This could be one of the most frustrating times of your life if you have a state, federal, or corporate tax issue. If you’re like the majority of individuals, you painstakingly completed your tax documents and took the required security measures to lessen the possibility of an audit. The last thing you anticipated was probably receiving a notice from the IRS or the state of California.
The best course of action is to understand the audit process, why your return was audited, your rights and obligations, and your options for appealing the results. If you find yourself in this situation, hiring any Roseville Tax Law Attorney is better.
What is Field Audit?
A field audit is a personal inspection carried out at your business location or the office of your tax advisor. This is the most thorough kind of IRS audit, frequently entailing careful scrutiny of numerous items on a return. You will receive a list of the supporting documents from the revenue agent, which you must have on hand for review.
What You Should Know to Survive an IRS Audit
These are some important facts you should keep in mind.
Know your legal rights
During an audit, you are entitled to
- A description of the auditing procedure
- Attorney, CPA, or enrolled agent representation
- Make extra deduction claims that you did not make in your initial tax return.
- Consult the national office of the IRS for advice on any particular technical issues that come up throughout the audit.
An audit is not a charge of violation
There is no charge brought against you when your return is audited. Simply put, the IRS audit objectively evaluates your tax return to ascertain its accuracy. You must prove that you declared all of your income and qualified for all the credits, deductions, and exemptions listed on your return.
There is a timeline involved as well. Unless there is tax fraud or a significant understatement of income, the IRS must typically finish an audit within three years of when the tax return was submitted.
Remember the following tips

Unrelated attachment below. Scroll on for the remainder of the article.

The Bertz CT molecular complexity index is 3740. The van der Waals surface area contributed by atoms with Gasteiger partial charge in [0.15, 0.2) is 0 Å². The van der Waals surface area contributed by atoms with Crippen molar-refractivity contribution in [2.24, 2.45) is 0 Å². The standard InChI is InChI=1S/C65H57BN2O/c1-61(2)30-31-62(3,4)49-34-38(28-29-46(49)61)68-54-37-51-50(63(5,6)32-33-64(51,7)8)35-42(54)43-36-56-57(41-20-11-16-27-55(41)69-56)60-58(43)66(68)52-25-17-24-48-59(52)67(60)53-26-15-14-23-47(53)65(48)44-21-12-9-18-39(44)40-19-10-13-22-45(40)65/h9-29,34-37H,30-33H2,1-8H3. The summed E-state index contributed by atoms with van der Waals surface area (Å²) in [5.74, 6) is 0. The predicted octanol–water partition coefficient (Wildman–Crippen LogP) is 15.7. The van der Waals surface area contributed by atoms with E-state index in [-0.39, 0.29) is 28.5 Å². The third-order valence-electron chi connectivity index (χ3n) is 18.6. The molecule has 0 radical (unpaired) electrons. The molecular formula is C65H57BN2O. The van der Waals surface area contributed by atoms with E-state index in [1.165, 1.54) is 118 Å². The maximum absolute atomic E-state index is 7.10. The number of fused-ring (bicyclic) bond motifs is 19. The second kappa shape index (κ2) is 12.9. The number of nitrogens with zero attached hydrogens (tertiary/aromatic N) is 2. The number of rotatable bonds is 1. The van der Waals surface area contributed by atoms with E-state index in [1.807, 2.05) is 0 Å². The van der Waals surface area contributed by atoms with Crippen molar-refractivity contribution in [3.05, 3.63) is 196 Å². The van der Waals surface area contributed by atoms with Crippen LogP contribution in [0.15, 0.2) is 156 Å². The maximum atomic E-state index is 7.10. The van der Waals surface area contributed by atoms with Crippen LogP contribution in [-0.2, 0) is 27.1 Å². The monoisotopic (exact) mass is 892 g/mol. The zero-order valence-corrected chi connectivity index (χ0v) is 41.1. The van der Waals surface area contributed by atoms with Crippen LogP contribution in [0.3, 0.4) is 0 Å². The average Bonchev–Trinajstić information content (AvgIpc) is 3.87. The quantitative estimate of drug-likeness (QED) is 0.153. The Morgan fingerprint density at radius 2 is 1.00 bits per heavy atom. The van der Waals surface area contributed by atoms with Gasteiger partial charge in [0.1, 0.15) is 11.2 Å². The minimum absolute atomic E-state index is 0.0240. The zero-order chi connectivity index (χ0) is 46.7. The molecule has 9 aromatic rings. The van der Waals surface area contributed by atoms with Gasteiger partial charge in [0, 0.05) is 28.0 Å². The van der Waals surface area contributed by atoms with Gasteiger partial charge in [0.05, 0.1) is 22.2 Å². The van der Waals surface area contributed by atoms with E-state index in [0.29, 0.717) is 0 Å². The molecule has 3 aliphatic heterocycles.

- Being honest is important.
- Request a postponement if you need more time to organise your records.
- Bring only the documents listed in the IRS notice to the audit.
- Bring everything you need. The agent won’t waste time performing a more thorough audit if your records support the items listed on your return.
- Don’t give the IRS agent any information voluntarily. Your representative should answer the queries from the agent if you have one.
- Maintain thorough records of all the information you give the agent, as well as any questions they may ask.
- If you feel that the agent is treating you unfairly, ask to meet with the auditor’s supervisor.
- You will receive an examination report from the auditor. Call the auditor with any queries or issues if you don’t agree with it or don’t understand it.
- If you can’t come to an agreement over the tax liability, get together to try to find a middle ground.
If you disagree with the audit outcome, you may appeal
If you concur with the auditor’s conclusions, you’ll fill out some paperwork and make the necessary payments. If you disagree, you can discuss the disputed issues informally with the auditor’s supervisor or through alternative dispute resolution (ADR) mediation. You can submit an appeal with the IRS Appeals Office, which is separate from the regional office that carried out the audit if that doesn’t fix the issue. Within 30 days of getting the audit report, send an email of protest to the IRS.